Most historians overlook Rockefeller’s advances in corporate science and focus exclusively on discounts he received from railroads, but this must be rectified. Today, we take R&D for granted as an inherent aspect of business, but it is not; someone pioneered it, and that someone was Rockefeller. Rockefeller pioneered both integrated, large-scale businesses, and the investment of large amounts of capital into scientific research and technological application. As historian Burton Folsom notes:
When Frasch cracked the riddle of Lima crude, he was probably the only trained petroleum chemist in the United States. By the time Rockefeller retired, he had a test laboratory in every refinery and even one on the top floor of 26 Broadway. This was yet another way in which he converted Standard Oil into a prototype of the modern industrial organization, its progress assured by the steady application of science.71
Standard’s focus on science led to many other profitable breakthroughs—including the ability to “crack” crude for maximum gasoline. (“Cracking” is changing the molecular structure of crude to increase the amount of a given fraction.) In science, as in many other areas, Standard’s internal specialization paid off. Just as specialization under the division of labor in a society makes the society incomparably more productive than a society in which each individual has to produce everything for himself, specialization under the division of labor within Standard Oil had similar results for the company.
4. Committee System
The heart of Standard’s corporate management structure was its committee system. Its goal was to maximize individual autonomy and creativity, while ensuring that all elements of the company were integrated in the direction Rockefeller chose.
An executive committee comprising Rockefeller’s top associates was in charge of the general direction of the company. This committee oversaw and monitored various specialized subcommittees that dealt with all different aspects of the business: manufacturing, transportation, purchasing, pipelines, export trade, and so on. And these subcommittees oversaw various subsidiaries in their line of the business, giving them basic direction and enabling them to share and grow their knowledge. As Rockefeller expressed the value of this arrangement:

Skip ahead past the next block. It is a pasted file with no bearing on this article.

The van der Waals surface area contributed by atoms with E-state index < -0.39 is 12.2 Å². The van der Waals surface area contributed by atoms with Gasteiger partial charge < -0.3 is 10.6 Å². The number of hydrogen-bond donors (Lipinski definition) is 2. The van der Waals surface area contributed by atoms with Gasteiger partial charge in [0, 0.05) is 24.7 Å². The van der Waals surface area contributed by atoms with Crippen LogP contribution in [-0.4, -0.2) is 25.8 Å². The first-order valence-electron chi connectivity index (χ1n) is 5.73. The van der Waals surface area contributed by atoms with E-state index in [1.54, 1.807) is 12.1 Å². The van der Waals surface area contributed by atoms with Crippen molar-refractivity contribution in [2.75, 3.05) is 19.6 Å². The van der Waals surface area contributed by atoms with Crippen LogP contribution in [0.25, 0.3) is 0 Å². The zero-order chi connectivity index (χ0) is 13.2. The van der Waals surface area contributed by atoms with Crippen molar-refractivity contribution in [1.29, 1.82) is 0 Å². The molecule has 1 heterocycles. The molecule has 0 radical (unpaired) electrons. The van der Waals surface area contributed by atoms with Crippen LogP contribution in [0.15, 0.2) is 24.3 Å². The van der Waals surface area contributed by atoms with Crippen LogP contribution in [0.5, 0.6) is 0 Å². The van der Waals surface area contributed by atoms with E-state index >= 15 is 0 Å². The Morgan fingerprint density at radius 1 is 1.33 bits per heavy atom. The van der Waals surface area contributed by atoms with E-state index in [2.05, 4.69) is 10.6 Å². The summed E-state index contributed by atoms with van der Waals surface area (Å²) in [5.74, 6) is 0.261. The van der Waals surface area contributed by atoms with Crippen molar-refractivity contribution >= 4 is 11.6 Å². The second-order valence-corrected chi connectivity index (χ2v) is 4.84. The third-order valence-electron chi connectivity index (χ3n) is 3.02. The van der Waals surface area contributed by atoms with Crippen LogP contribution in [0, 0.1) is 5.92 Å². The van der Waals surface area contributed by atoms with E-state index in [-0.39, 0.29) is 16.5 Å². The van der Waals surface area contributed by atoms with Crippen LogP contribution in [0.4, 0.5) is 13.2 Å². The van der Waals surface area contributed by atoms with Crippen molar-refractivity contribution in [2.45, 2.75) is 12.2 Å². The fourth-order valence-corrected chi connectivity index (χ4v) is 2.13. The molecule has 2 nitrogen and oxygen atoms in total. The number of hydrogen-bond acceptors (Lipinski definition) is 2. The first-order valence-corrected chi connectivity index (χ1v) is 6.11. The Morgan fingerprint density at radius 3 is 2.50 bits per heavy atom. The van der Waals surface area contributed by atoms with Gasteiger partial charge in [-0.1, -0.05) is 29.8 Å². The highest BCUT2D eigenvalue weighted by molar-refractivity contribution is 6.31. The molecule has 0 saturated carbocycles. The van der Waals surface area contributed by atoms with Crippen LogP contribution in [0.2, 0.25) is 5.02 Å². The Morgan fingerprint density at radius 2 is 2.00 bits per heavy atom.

A company of men, for example, were specialists in manufacture. These were chosen experts, who had daily sessions and study of their problems, new as well as old, constantly arising. The benefit of their research, their study, was available for each of the different concerns whose shares were held by these trustees.72
These subsidiaries even competed with one another, circulating their performance figures and always seeking to improve their performance. As a result, every realm of Standard’s productive process got better and better.
5. Economies of Scope
Giving the various aspects of the company both independence and an integrated purpose were vital to Standard’s ability to take on increasingly more functions of the oil refining industry. A case in point is Standard’s entry into the business of distributing refined oil, a business that it had long left to middlemen.
Standard’s pre-integration approach to distribution was simply to pay three cents a gallon for existing, antiquated distribution methods. Middlemen would remove barrels of kerosene from trains, pile them onto a horse-drawn carriage, and make their rounds selling them to retailers.
The efficiency of this process was comparable to the efficiency of transporting crude oil before the advent of tank cars. The quantity, cost-effectiveness, and safety of the arrangement were far less than they could have been. So Standard invested in and utilized high-capacity tank-wagons, delivering crude straight to customers in the precise quantities they wanted, cutting out both the middlemen and the barrels.
6. Managerial Development